(ORDO NEWS) — Somewhere on the banks of the River Aveyron in southern France, tens of thousands of years ago, families gathered around a hot fire to watch tiny creatures dance in the shadows and flames.
So we can imagine. A new look at more than 50 stone tablets found in the 19th century at a Paleolithic excavation site has recently sparked speculation about their use: Perhaps it was art that came to life in the light of a campfire.
Archaeologists at the University of York and Durham in the UK have analyzed samples of etched river stone and limestone to better examine their etched patterns and traces of heat to figure out exactly what purpose they might have served.
Based on the complex nature of the drawings and signs of discoloration caused by elevated temperatures, the researchers speculate that they may have been deliberately placed right next to the hot flames, possibly to create some sort of animated effect.
“It was previously thought that the heat damage seen on some of the plaques was most likely due to accident, but experiments with replica plaques have shown that the damage is more consistent with having been deliberately placed near a fire,” says study lead author Andy Needham of University of York.
People have been deliberately drawing and scratching these or those lines on surfaces for tens of thousands, if not hundreds of thousands of years.
Considering what kind of artistic beings we are today, it is surprisingly difficult to say with certainty what exactly prompted us to depict our world in the form of pictures. Was it for communication? For fun? Or was it a higher, more spiritual purpose?
The countless small flat stones found across Europe over 10,000 years ago are an even bigger mystery. The context of some of the decorated blocks implies a practical use, such as flooring, lamps or hearthstones.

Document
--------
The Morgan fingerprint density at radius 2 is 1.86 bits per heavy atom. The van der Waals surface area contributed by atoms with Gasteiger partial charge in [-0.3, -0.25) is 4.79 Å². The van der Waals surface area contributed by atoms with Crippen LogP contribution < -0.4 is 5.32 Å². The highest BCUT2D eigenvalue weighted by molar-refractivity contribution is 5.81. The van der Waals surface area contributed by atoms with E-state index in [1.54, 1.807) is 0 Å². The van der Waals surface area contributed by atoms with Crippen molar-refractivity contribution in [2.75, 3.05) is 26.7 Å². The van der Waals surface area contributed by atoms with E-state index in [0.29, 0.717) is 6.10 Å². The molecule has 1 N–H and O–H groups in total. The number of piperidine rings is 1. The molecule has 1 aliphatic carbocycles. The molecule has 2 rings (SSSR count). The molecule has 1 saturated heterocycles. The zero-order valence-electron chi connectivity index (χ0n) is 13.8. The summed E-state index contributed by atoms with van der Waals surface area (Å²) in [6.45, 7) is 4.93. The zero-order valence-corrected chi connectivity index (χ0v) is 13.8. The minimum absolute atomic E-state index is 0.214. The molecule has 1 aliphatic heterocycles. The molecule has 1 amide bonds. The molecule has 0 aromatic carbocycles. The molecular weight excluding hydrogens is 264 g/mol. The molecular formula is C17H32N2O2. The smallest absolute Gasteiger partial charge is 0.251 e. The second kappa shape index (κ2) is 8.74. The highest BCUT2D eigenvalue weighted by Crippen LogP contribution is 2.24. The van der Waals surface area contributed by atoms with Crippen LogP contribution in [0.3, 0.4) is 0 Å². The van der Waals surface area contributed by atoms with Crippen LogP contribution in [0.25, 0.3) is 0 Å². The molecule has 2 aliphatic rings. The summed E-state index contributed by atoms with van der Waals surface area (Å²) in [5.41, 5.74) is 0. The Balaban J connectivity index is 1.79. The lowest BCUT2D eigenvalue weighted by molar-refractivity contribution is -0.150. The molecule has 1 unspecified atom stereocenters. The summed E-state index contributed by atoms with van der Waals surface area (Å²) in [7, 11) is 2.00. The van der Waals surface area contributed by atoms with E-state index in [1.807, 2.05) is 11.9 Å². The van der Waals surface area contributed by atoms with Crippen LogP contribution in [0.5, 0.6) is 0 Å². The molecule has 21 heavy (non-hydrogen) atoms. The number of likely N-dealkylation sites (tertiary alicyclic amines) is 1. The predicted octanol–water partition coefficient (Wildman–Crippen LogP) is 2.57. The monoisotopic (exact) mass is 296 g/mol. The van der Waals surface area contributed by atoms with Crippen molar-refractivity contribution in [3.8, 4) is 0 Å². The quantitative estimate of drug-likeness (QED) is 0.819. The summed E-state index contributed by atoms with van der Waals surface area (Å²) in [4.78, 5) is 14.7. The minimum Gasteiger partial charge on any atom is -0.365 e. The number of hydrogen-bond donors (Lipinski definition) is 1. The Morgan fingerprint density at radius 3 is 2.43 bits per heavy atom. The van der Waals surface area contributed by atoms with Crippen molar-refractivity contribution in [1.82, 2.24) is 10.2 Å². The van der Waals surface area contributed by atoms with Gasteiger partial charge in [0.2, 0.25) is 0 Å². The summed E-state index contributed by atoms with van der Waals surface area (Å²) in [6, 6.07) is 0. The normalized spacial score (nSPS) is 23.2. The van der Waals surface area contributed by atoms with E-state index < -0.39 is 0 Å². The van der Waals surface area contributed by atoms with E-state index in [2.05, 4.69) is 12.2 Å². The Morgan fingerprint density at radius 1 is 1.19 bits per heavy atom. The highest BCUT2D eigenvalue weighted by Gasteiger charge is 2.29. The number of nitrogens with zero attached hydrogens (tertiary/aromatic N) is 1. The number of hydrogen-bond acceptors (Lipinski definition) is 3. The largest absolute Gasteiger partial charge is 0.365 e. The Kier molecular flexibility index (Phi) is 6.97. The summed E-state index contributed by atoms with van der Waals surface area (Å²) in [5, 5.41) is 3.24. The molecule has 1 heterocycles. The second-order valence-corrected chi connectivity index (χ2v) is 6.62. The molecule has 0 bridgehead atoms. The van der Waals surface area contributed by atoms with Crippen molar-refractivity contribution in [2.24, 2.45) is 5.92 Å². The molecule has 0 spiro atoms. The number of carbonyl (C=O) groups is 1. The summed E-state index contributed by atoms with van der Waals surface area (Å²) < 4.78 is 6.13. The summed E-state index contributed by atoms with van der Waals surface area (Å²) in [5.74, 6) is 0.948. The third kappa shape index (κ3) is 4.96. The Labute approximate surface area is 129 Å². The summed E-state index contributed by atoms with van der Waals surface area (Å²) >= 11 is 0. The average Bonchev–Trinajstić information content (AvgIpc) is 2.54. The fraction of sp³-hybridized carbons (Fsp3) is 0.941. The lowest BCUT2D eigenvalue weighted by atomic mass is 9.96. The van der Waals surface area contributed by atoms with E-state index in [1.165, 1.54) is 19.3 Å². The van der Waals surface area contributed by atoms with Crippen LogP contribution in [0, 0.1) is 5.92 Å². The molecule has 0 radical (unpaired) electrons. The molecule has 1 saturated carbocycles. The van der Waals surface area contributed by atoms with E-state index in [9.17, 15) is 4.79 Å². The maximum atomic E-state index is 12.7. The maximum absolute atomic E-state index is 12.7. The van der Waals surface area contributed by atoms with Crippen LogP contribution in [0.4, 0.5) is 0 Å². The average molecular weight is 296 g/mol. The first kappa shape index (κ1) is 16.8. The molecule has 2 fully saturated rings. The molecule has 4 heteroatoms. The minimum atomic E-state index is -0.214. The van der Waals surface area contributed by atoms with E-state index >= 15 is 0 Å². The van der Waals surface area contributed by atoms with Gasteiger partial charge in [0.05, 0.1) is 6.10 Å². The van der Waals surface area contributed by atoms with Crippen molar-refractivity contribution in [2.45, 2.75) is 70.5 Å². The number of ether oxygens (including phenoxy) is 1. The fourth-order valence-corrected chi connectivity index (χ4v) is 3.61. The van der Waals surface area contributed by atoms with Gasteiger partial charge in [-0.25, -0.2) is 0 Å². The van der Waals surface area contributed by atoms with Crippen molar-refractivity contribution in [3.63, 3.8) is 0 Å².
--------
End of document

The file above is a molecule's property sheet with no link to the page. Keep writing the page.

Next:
But others, such as the abstract forms, human figures, animals and geological motifs found on several stones excavated near the French city of Montastryuk, have no obvious use.
Of the 76 animal engravings found on 54 plaques borrowed from the British Museum, 40 depict horses, seven reindeer and six red deer. Others included birds, wolves, and even humanoid figures. Most of them were depicted in a naturalistic pose, with attention paid to the accuracy of the anatomy.
The lines and flaws on many of the stones were incorporated into the scene itself – one horse, for example, has a leg that appears to wrap around a crack in the stone. But most intriguing are the animals that are strangely stacked on top of each other, overlapping each other.
Given examples of broken tablets from other sites that have been re-engraved and re-engraved, it seems at first strange that animals overlap, bodies and limbs merge.
Until these scenes are perceived not as genuine still life images, but as something more dynamic, which can be appreciated in the presence of a moving flame, and not in the harsh light of day.
This assumption is not without precedent. Paleolithic researcher and filmmaker Mark Azema made a similar suggestion a decade ago, based on similarly cluttered animal scenes on cave walls.
To test their proposal, the researchers made 3D models of the stones and used virtual reality software to see the images as they might have been seen tens of thousands of years ago – close to the edge of a campfire.
Illuminated by the flickering light of the campfire, the features of the stone surfaces were blurred, emphasizing their natural lines and artistic scratches, making the images appear less static.
While such movements are far from realistic, they would still evoke a sense of awe and connection in our minds.
“Creating art by firelight would be a very visceral experience, activating different parts of the human brain,” says Needham.
“We know that shimmering shadows and light enhance our evolutionary ability to see shapes and faces in inanimate objects, and this may help explain why board designs that use or integrate natural rock features to draw animals or art forms are common.”
Whether our ancestors consciously embraced an art form that we can only characterize as cinematic, or adorned their hearthstones with dynamic images purely by chance, one way or another, is impossible to say.
Given our penchant for self-expression through all sorts of media and technology, it’s not hard to imagine that artists of old found a way to bring their drawings to life amidst the chaos of an evening fire.
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